California is the New Texas

Op-Ed: Are Californians fleeing en masse to Texas? The reality is complicated | By Paul McEwan My wife and I live in the desert in the northern part of the state — a place…

California is the New Texas

Op-Ed: Are Californians fleeing en masse to Texas? The reality is complicated | By Paul McEwan

My wife and I live in the desert in the northern part of the state — a place so sparsely populated, it’s almost the same as being in space. It’s one of the richest places in the country, but the state seems to have lost interest in actually producing prosperity.

The state is also suffering from something much more fundamental — a profound and debilitating recession. The state just entered a period of unprecedented political turmoil and an economic climate in which jobs and economic growth virtually disappear in the blink of an eye.

Despite having been a solidly blue state for most of its history, California has been trending steadily red for decades. And the state’s residents are increasingly frustrated by this reality.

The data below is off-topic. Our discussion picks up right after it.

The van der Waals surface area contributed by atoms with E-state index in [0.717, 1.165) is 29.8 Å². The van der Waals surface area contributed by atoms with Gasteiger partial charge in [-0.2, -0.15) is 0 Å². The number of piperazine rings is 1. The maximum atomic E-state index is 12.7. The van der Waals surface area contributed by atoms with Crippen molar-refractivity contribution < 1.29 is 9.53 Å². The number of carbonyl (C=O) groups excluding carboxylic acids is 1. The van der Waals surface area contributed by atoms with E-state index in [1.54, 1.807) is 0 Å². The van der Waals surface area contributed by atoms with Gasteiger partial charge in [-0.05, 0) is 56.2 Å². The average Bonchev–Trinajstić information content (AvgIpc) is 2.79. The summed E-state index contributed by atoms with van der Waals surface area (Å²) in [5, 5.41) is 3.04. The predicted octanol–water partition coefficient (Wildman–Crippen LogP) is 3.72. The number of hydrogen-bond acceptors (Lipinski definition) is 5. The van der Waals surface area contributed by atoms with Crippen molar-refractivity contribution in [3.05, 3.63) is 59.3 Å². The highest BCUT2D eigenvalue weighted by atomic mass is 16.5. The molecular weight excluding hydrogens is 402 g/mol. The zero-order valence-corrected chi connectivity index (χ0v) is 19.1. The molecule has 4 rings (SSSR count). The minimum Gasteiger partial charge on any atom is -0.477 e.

The latest opinion polls show a distinct shift in the state’s political views toward the right, so much so that the only possible reason for such a shift is that people are leaving.

“If the recession continues, California will not be among states that can compete with Texas and other states for the high-tech jobs that attract business leaders and the best and the brightest,” said John D. Molinaro, head of the political science department at the University of California, Berkeley.

“For the foreseeable future, the state of California simply can’t compete on the same level with the other states. California’s future will depend on its ability to attract skilled workers — young people who don’t have kids, who aren’t in debt, who are more willing to come here.”

The reality of a post-industrial economy is getting more and more obvious to California residents. Businesses are simply unable to fill the jobs that are available. The state’s economy has been stagnant since the late 1970s, if not since shortly after the Great Depression. The state has lagged behind the nation in productivity growth for decades, a trend that has finally hit bottom.

In other words, Texas is simply the new Texas.

What’s more, the trend has been continuing since the early 1980s —

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